University of Dubuque Places Second in Moot Court Tournament

Oct 18, 2018 | University Relations

DUBUQUE, Iowa – University of Dubuque finished second in a field of 24 teams at the Second City Invitational Moot Court Tournament hosted by the University of Chicago on October 12-13.

The UD team of Noah Hoskins, a senior philosophy major from Cedar Rapids, Iowa, and Marissa Joers, a senior business administration and English major from Racine, Wisconsin, made it to the finals and took second place overall. They were coached by Ben Bartels, assistant professor of criminal justice and pre-law advisor.

“Competing in pre-law tournaments have been my favorite part of my undergraduate career. I have never made it to the final round in a Moot Court tournament before, and so it was really special to finally reach this point after three previous seasons of competing. My goal is to make it to the national tournament this year like I did previously in 2016, and this time make it into the elimination rounds,” Joers said.

Twenty-four teams competed in the invitational including representatives from University of Chicago, University of Cal-Fullerton, University of Tampa, University of Central Florida, University of Loyola – Chicago, University of North Texas, and Notre Dame College of Ohio.

UD was represented by three teams: Hoskins and Joers as well as the team of Jade Romagna, a senior criminal justice major from Dubuque, and Joseph Furnstahl, a senior criminal justice major from Eagan, Minnesota, and the team of Hailey Wills, a sophomore business major from Galena, Illinois, and Heather Muntz, a junior criminal justice major from Dubuque.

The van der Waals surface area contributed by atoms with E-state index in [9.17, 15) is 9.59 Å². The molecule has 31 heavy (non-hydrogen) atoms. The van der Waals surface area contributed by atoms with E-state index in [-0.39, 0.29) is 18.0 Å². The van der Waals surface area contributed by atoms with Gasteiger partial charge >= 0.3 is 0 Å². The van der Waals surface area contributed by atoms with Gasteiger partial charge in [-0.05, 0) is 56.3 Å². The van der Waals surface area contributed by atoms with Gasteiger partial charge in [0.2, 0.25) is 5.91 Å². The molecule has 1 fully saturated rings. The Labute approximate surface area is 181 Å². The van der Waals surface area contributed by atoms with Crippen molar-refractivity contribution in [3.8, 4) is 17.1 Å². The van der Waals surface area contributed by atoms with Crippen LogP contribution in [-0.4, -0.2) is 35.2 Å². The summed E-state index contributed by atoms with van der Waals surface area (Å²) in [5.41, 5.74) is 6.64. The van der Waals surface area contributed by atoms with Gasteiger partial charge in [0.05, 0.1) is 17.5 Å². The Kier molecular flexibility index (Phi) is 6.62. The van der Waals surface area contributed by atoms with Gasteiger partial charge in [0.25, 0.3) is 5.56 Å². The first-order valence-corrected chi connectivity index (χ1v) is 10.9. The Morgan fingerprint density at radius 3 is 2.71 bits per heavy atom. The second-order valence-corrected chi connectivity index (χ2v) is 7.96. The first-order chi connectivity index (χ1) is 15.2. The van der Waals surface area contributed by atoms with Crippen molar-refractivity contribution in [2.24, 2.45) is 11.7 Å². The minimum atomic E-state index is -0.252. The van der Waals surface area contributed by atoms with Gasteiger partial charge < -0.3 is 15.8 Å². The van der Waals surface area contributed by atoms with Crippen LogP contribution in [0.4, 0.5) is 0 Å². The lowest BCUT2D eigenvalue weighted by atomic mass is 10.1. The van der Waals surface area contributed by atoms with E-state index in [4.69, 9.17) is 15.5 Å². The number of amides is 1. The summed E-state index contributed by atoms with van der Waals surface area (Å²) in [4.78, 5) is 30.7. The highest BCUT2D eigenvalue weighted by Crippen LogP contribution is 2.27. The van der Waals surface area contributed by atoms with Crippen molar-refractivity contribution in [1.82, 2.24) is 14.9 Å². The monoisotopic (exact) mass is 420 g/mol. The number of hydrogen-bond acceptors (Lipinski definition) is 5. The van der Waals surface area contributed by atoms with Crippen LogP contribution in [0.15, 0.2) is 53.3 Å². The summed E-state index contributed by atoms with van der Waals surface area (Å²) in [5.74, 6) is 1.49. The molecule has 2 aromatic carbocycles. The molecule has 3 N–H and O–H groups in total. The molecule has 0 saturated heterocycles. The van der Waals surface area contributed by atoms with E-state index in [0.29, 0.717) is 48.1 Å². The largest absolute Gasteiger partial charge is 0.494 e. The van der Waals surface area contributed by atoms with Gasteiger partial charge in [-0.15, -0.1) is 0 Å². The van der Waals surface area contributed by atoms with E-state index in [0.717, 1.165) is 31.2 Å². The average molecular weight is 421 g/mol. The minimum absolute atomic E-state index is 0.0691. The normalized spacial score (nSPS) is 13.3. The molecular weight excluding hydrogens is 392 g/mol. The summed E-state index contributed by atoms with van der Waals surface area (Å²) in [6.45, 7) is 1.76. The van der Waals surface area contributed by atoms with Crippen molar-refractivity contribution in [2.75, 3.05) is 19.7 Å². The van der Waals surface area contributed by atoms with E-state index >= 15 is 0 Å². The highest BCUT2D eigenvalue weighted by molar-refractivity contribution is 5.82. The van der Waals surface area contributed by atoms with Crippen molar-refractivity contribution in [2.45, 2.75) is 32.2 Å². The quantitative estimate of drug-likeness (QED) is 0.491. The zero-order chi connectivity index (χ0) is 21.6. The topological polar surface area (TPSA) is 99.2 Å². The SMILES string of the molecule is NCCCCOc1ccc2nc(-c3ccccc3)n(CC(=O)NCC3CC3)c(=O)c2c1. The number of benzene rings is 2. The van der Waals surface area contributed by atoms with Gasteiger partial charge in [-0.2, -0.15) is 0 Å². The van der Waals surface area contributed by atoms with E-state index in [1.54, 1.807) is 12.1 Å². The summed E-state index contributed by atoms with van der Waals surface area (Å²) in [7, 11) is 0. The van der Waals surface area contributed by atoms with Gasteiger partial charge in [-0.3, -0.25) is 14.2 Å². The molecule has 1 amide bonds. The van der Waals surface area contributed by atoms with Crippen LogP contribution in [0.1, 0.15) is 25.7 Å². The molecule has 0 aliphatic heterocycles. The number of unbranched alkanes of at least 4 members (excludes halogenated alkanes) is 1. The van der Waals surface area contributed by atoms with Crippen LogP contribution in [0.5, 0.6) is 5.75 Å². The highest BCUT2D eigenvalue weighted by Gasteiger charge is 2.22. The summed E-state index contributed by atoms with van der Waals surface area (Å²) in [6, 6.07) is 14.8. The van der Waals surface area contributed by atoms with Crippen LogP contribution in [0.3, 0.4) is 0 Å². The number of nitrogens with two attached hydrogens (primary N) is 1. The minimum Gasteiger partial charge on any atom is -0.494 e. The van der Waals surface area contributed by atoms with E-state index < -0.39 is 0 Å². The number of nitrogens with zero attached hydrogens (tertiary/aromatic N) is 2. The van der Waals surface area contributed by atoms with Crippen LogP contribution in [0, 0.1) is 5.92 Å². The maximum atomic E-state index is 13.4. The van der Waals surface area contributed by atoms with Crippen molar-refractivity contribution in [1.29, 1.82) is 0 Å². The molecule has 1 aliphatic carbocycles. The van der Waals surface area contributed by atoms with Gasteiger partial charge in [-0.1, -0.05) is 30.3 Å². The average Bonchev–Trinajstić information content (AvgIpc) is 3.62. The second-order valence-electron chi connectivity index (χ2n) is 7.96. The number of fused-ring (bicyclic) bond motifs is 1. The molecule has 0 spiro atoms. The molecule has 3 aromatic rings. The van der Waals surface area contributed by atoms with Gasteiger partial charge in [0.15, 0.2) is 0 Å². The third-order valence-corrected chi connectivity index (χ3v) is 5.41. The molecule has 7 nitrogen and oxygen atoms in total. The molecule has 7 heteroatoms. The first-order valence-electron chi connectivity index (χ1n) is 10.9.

“I’m very proud of our performance. The students worked extremely hard. I hope this experience provides motivation for us as we look towards regionals,” Bartels said.

Moot Court provides undergraduate students an opportunity to engage in complex legal arguments before a simulated Supreme Court with a fictitious case. Competitors must give a cohesive ten minute argument before a judge’s panel where they may be interrupted for questions.

The Second City Invitational Moot Court Tournament centered on two issues. The first issue questioned whether a public university can discriminate against women in an affirmative action admissions policy under the Equal Protection Clause of the 14th Amendment. The second issue questioned whether a public university can terminate an adjunct employee after that employee spoke out against their employer under the Freedom of Expression Clause of the 1st Amendment.

“Anyone looking to enhance their presence, confidence, and speech would benefit exponentially from Moot Court. Regardless of whether or not someone wants to attend law school, Moot Court challenges your critical thinking, writing, and communication skills beyond any other undergraduate exercise. There is no better way to become the best possible communicator that you can be than by competing in Moot Court under the teaching of Professor Ben Bartels,” Joers said.